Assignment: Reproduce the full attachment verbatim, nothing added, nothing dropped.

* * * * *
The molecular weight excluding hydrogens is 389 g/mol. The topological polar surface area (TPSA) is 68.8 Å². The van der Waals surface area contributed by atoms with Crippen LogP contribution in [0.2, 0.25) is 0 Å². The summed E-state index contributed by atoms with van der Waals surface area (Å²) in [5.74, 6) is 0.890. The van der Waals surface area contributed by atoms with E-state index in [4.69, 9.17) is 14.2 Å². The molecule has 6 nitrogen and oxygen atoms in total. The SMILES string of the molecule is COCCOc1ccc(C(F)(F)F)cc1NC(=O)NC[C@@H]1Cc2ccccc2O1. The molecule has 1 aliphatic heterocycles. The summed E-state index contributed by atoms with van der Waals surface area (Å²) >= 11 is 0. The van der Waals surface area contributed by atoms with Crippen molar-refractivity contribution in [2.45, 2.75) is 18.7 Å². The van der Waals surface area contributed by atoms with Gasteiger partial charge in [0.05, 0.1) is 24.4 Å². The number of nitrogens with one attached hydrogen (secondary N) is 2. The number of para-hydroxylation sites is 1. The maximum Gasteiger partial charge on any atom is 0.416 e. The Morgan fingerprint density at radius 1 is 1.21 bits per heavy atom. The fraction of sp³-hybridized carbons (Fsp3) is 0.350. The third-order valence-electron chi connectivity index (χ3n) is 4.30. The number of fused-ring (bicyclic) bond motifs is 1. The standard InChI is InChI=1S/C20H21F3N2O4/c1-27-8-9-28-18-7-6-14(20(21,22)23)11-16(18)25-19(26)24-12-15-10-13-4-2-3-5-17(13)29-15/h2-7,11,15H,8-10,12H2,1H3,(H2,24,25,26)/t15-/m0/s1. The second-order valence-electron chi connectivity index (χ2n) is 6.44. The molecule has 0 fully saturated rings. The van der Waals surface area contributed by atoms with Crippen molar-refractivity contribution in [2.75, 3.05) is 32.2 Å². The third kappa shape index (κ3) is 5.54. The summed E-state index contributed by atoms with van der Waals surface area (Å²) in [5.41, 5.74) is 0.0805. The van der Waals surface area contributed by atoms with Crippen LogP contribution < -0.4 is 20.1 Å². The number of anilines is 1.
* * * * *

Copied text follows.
The molecular weight excluding hydrogens is 389 g/mol. The topological polar surface area (TPSA) is 68.8 Å². The van der Waals surface area contributed by atoms with Crippen LogP contribution in [0.2, 0.25) is 0 Å². The summed E-state index contributed by atoms with van der Waals surface area (Å²) in [5.74, 6) is 0.890. The van der Waals surface area contributed by atoms with E-state index in [4.69, 9.17) is 14.2 Å². The molecule has 6 nitrogen and oxygen atoms in total. The SMILES string of the molecule is COCCOc1ccc(C(F)(F)F)cc1NC(=O)NC[C@@H]1Cc2ccccc2O1. The molecule has 1 aliphatic heterocycles. The summed E-state index contributed by atoms with van der Waals surface area (Å²) >= 11 is 0. The van der Waals surface area contributed by atoms with Crippen molar-refractivity contribution in [2.45, 2.75) is 18.7 Å². The van der Waals surface area contributed by atoms with Gasteiger partial charge in [0.05, 0.1) is 24.4 Å². The number of nitrogens with one attached hydrogen (secondary N) is 2. The number of para-hydroxylation sites is 1. The maximum Gasteiger partial charge on any atom is 0.416 e. The Morgan fingerprint density at radius 1 is 1.21 bits per heavy atom. The fraction of sp³-hybridized carbons (Fsp3) is 0.350. The third-order valence-electron chi connectivity index (χ3n) is 4.30. The number of fused-ring (bicyclic) bond motifs is 1. The standard InChI is InChI=1S/C20H21F3N2O4/c1-27-8-9-28-18-7-6-14(20(21,22)23)11-16(18)25-19(26)24-12-15-10-13-4-2-3-5-17(13)29-15/h2-7,11,15H,8-10,12H2,1H3,(H2,24,25,26)/t15-/m0/s1. The second-order valence-electron chi connectivity index (χ2n) is 6.44. The molecule has 0 fully saturated rings. The van der Waals surface area contributed by atoms with Crippen molar-refractivity contribution in [2.75, 3.05) is 32.2 Å². The third kappa shape index (κ3) is 5.54. The summed E-state index contributed by atoms with van der Waals surface area (Å²) in [5.41, 5.74) is 0.0805. The van der Waals surface area contributed by atoms with Crippen LogP contribution < -0.4 is 20.1 Å². The number of anilines is 1.